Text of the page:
by Stephen Leahy
Read the entire article at:
TORONTO - Another giant ozone hole has opened up over the Antarctic, while evidence mounts that 20 years of international efforts have finally helped the atmosphere to start to heal itself.
The "hole" over the South Pole -- actually an annual thinning of the ozone layer, which protects Earth from the sun's ultraviolet radiation -- measured about 24 million square kilometres, nearly the size of North America, according to the Sep. 8 estimate by the renowned British Antarctic Survey, a scientific organisation that has been studying the region for the past six decades.
"We know from the study we've just published that the Montreal Protocol (1987) -- the first major global agreement related to atmospheric change -- is working," Derek Cunnold, a professor of earth and atmospheric sciences at the institute, announced in a Sep. 9 statement.
The Montreal Protocol, signed by 184 nations, was designed to return the ozone layer to normal by phasing out use of CFCs (chlorofluorocarbons) and nearly 100 other chemicals that break down the three-oxygen ozone molecules in the Earth's atmosphere.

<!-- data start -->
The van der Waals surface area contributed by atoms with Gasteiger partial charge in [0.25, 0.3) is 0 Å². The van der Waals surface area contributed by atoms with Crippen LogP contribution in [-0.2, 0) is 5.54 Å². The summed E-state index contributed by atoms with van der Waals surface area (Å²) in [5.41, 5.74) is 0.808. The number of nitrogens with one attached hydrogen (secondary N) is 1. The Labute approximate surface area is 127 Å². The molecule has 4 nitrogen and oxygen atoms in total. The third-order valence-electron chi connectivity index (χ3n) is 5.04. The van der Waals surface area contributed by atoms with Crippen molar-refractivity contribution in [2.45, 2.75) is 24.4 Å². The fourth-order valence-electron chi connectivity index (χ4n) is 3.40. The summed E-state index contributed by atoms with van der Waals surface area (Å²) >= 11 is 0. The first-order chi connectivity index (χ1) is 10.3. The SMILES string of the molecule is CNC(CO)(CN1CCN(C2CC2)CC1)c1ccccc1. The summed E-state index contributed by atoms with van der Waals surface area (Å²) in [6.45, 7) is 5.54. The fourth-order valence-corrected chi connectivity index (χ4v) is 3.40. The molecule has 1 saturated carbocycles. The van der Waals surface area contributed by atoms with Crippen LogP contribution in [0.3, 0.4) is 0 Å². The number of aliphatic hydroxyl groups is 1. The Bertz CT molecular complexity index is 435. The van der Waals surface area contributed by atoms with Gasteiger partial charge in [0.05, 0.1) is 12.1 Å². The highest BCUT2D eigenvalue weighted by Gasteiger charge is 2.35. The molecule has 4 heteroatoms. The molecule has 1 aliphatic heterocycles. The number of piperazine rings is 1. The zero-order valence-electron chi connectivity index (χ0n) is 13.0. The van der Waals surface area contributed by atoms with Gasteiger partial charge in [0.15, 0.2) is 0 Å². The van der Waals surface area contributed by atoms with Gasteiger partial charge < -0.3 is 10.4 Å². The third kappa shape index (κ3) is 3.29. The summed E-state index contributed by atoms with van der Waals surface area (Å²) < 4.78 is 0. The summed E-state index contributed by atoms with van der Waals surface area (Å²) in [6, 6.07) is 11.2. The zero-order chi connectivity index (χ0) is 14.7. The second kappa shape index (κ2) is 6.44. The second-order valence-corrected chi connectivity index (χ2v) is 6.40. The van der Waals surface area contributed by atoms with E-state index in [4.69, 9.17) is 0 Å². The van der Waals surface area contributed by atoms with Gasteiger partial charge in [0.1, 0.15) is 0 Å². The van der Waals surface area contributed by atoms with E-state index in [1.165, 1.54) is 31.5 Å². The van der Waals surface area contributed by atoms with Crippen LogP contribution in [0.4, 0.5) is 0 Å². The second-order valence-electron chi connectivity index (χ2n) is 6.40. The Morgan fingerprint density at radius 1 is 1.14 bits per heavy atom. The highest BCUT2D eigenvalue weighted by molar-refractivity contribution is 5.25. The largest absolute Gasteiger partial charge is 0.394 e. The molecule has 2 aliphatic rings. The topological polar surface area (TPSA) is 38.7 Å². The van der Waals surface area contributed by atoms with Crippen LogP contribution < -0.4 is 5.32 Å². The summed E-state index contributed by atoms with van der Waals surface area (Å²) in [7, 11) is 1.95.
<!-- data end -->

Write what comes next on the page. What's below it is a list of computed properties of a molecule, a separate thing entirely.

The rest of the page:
"The delayed recovery is a warning that we cannot take the ozone layer for granted and must maintain and accelerate our efforts to phase out harmful chemicals," said Achim Steiner, UNEP executive director, in a statement issued in Geneva and Nairobi.
China has promised to investigate after EIA provided videotape evidence this year of Chinese chemical company officials explaining how they mislabel and misdeclare products for import into countries where they are banned, von Bismark said.
The production levels of this chemical has skyrocketed worldwide, and particularly in China, said von Bismark.
"As it stands, the global warming impact of world HCFCs and HFCs emissions will rival the total greenhouse gas emissions of the entire European Union within ten years," predicted the expert.
(*Stephen Leahy is a Tierramérica contributor. Originally published Sep. 16 by Latin American newspapers that are part of the Tierramérica network. Tierramérica is a specialised news service produced by IPS with the backing of the United Nations Development Programme and the United Nations Environment Programme.)